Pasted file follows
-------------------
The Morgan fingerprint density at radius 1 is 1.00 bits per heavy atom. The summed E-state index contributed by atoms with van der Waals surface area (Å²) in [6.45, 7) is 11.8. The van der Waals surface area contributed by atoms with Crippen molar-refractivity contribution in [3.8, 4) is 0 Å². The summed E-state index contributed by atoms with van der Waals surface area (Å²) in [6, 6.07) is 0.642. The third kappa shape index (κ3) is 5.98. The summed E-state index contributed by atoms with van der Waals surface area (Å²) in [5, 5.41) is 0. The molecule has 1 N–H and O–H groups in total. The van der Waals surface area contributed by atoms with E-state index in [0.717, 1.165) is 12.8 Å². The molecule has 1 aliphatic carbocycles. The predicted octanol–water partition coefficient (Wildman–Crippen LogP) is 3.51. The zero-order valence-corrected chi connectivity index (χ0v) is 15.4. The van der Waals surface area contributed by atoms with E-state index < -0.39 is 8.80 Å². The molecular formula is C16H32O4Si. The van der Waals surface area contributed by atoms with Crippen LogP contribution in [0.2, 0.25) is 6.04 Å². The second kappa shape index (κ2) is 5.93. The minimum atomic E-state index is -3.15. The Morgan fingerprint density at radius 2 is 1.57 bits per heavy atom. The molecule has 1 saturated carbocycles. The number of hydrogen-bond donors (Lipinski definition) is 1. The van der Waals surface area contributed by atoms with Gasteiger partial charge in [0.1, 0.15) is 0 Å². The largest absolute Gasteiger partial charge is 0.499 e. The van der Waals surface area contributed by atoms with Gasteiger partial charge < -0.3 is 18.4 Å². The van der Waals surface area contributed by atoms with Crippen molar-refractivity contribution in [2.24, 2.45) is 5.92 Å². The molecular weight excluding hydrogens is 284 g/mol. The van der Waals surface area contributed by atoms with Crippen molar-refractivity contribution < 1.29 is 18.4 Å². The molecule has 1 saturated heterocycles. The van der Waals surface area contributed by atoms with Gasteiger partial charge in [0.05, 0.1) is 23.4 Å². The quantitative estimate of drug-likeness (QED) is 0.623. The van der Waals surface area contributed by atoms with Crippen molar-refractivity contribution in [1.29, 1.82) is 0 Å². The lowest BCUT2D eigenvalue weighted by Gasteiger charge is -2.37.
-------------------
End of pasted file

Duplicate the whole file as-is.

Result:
The Morgan fingerprint density at radius 1 is 1.00 bits per heavy atom. The summed E-state index contributed by atoms with van der Waals surface area (Å²) in [6.45, 7) is 11.8. The van der Waals surface area contributed by atoms with Crippen molar-refractivity contribution in [3.8, 4) is 0 Å². The summed E-state index contributed by atoms with van der Waals surface area (Å²) in [6, 6.07) is 0.642. The third kappa shape index (κ3) is 5.98. The summed E-state index contributed by atoms with van der Waals surface area (Å²) in [5, 5.41) is 0. The molecule has 1 N–H and O–H groups in total. The van der Waals surface area contributed by atoms with E-state index in [0.717, 1.165) is 12.8 Å². The molecule has 1 aliphatic carbocycles. The predicted octanol–water partition coefficient (Wildman–Crippen LogP) is 3.51. The zero-order valence-corrected chi connectivity index (χ0v) is 15.4. The van der Waals surface area contributed by atoms with E-state index < -0.39 is 8.80 Å². The molecular formula is C16H32O4Si. The van der Waals surface area contributed by atoms with Crippen LogP contribution in [0.2, 0.25) is 6.04 Å². The second kappa shape index (κ2) is 5.93. The minimum atomic E-state index is -3.15. The Morgan fingerprint density at radius 2 is 1.57 bits per heavy atom. The molecule has 1 saturated carbocycles. The number of hydrogen-bond donors (Lipinski definition) is 1. The van der Waals surface area contributed by atoms with Gasteiger partial charge in [0.1, 0.15) is 0 Å². The largest absolute Gasteiger partial charge is 0.499 e. The van der Waals surface area contributed by atoms with Gasteiger partial charge < -0.3 is 18.4 Å². The van der Waals surface area contributed by atoms with Crippen molar-refractivity contribution in [2.24, 2.45) is 5.92 Å². The molecular weight excluding hydrogens is 284 g/mol. The van der Waals surface area contributed by atoms with Crippen molar-refractivity contribution < 1.29 is 18.4 Å². The molecule has 1 saturated heterocycles. The van der Waals surface area contributed by atoms with Gasteiger partial charge in [0.05, 0.1) is 23.4 Å². The quantitative estimate of drug-likeness (QED) is 0.623. The van der Waals surface area contributed by atoms with Crippen molar-refractivity contribution in [1.29, 1.82) is 0 Å². The lowest BCUT2D eigenvalue weighted by Gasteiger charge is -2.37.